This order turned the main effort of the VI Corps away from the Valmontone gap, and thereby prevented the destruction of the 10th Army. Truscott now had to extricate the 1st Armored Division, which was replaced by the 36th Division, and move it laterally behind his front to reach the front one more between Major General Charles W. Ryder’s US 34th Division and Major General William W. Eagles’s US 45th Division. These three divisions would now be directed on Campoleone and Lanuvio on a 5-mile (8-km) front. The divisional commanders received their orders at 23.00 on 25 May and the attack started a mere 12 hours later after a remarkable piece of staff work. On the following day Major General Alfred M. Gruenther, Clark’s chief-of-staff, had to explain Clark’s unilateral decision to Alexander.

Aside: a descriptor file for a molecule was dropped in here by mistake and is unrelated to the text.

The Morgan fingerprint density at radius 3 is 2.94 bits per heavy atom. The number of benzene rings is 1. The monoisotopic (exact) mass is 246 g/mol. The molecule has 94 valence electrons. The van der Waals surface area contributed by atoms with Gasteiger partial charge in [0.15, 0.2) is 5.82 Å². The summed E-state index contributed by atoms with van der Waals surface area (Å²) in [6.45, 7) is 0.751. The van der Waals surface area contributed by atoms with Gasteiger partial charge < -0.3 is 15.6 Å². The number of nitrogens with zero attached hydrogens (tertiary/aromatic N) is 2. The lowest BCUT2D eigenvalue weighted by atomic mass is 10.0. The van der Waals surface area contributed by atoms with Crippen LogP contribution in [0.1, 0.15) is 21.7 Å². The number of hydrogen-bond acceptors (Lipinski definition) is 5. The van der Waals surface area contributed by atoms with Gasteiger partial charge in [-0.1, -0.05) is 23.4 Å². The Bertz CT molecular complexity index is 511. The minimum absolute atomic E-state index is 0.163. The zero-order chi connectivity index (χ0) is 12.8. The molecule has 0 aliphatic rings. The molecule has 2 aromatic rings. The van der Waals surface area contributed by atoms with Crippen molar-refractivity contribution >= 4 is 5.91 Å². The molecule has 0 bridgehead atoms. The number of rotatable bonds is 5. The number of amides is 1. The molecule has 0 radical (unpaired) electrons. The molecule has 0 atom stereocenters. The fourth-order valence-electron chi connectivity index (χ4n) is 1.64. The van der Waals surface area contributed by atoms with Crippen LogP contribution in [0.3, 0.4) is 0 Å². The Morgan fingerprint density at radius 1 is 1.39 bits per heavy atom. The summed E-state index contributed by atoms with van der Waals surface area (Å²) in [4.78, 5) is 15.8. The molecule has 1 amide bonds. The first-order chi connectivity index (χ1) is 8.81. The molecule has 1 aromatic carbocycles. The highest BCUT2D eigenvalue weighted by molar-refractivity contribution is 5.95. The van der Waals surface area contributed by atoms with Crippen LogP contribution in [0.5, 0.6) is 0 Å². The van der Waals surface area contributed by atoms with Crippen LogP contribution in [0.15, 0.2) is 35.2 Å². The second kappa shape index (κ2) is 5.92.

The revised US offensive initially proceeded well, but the three German formations facing it (3rd Panzergrenadierdivision, Generalmajor Hellmuth Pfeiffer’s 65th Division and 4th Fallschirmjägerdivision) were falling back on well-prepared positions in the strongest part of the ‘Cäsar-Linie’. After four days of hard fighting with heavy losses on each side, the US forces took Campoleone, but on the right the 34th Division was still 1 mile (1.6 km) short of Lanuvio. With the support of a small tank force and the 1st Special Service Force, the 3rd Division took Artena during the afternoon of 27 May but was unable to reach Highway 6, which lay 2.5 miles (4 km) beyond the town. Here the Panzerdivision ‘Hermann Göring’ was concentrating and had been joined by elements of Generalmajor Werner Goeritz’s inexperienced 92nd Division, just arrived from points to the north of Rome. Kesselring had expected the Panzerdivision ‘Hermann Göring’ to reach Valmontone by 24 May at the latest, but this formation’s progress toward the front had been under constant air attack and the division’s main body did not arrive until 27/28 May. Kesselring in fact had hoped that the division would be brought into action forward of Artena in conjunction with the remnants of Generalmajor Heinrich Greiner’s 362nd Division and Generalmajor Kurt Hoffmann’s 715th Division.